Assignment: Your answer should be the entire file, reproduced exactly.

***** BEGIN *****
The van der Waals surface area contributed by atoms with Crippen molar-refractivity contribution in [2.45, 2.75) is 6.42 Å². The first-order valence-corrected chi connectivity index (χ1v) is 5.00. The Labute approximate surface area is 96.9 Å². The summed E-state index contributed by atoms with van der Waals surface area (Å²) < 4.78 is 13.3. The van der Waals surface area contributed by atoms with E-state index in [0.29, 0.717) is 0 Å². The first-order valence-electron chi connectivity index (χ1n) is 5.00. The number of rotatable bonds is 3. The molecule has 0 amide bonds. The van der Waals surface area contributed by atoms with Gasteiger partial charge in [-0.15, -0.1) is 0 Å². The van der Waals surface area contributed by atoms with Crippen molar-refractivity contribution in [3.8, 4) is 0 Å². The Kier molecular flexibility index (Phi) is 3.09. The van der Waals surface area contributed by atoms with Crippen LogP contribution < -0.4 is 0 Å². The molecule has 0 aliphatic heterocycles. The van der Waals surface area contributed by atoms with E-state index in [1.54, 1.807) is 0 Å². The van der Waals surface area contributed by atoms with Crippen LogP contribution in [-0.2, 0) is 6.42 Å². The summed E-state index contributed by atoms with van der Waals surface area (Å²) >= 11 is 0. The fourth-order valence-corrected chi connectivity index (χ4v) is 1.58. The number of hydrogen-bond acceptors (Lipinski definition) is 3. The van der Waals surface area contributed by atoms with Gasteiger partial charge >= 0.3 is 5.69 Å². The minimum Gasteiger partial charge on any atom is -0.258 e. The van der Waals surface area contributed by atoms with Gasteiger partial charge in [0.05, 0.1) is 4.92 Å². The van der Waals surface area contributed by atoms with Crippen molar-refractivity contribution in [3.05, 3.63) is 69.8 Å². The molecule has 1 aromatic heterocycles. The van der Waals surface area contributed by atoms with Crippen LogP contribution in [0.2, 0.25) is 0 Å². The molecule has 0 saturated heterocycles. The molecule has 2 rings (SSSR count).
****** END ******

The van der Waals surface area contributed by atoms with Crippen molar-refractivity contribution in [2.45, 2.75) is 6.42 Å². The first-order valence-corrected chi connectivity index (χ1v) is 5.00. The Labute approximate surface area is 96.9 Å². The summed E-state index contributed by atoms with van der Waals surface area (Å²) < 4.78 is 13.3. The van der Waals surface area contributed by atoms with E-state index in [0.29, 0.717) is 0 Å². The first-order valence-electron chi connectivity index (χ1n) is 5.00. The number of rotatable bonds is 3. The molecule has 0 amide bonds. The van der Waals surface area contributed by atoms with Gasteiger partial charge in [-0.15, -0.1) is 0 Å². The van der Waals surface area contributed by atoms with Crippen molar-refractivity contribution in [3.8, 4) is 0 Å². The Kier molecular flexibility index (Phi) is 3.09. The van der Waals surface area contributed by atoms with Crippen LogP contribution < -0.4 is 0 Å². The molecule has 0 aliphatic heterocycles. The van der Waals surface area contributed by atoms with E-state index in [1.54, 1.807) is 0 Å². The van der Waals surface area contributed by atoms with Crippen LogP contribution in [-0.2, 0) is 6.42 Å². The summed E-state index contributed by atoms with van der Waals surface area (Å²) >= 11 is 0. The fourth-order valence-corrected chi connectivity index (χ4v) is 1.58. The number of hydrogen-bond acceptors (Lipinski definition) is 3. The van der Waals surface area contributed by atoms with Gasteiger partial charge >= 0.3 is 5.69 Å². The minimum Gasteiger partial charge on any atom is -0.258 e. The van der Waals surface area contributed by atoms with Gasteiger partial charge in [0.05, 0.1) is 4.92 Å². The van der Waals surface area contributed by atoms with Crippen molar-refractivity contribution in [3.05, 3.63) is 69.8 Å². The molecule has 1 aromatic heterocycles. The van der Waals surface area contributed by atoms with Crippen LogP contribution in [0.2, 0.25) is 0 Å². The molecule has 0 saturated heterocycles. The molecule has 2 rings (SSSR count).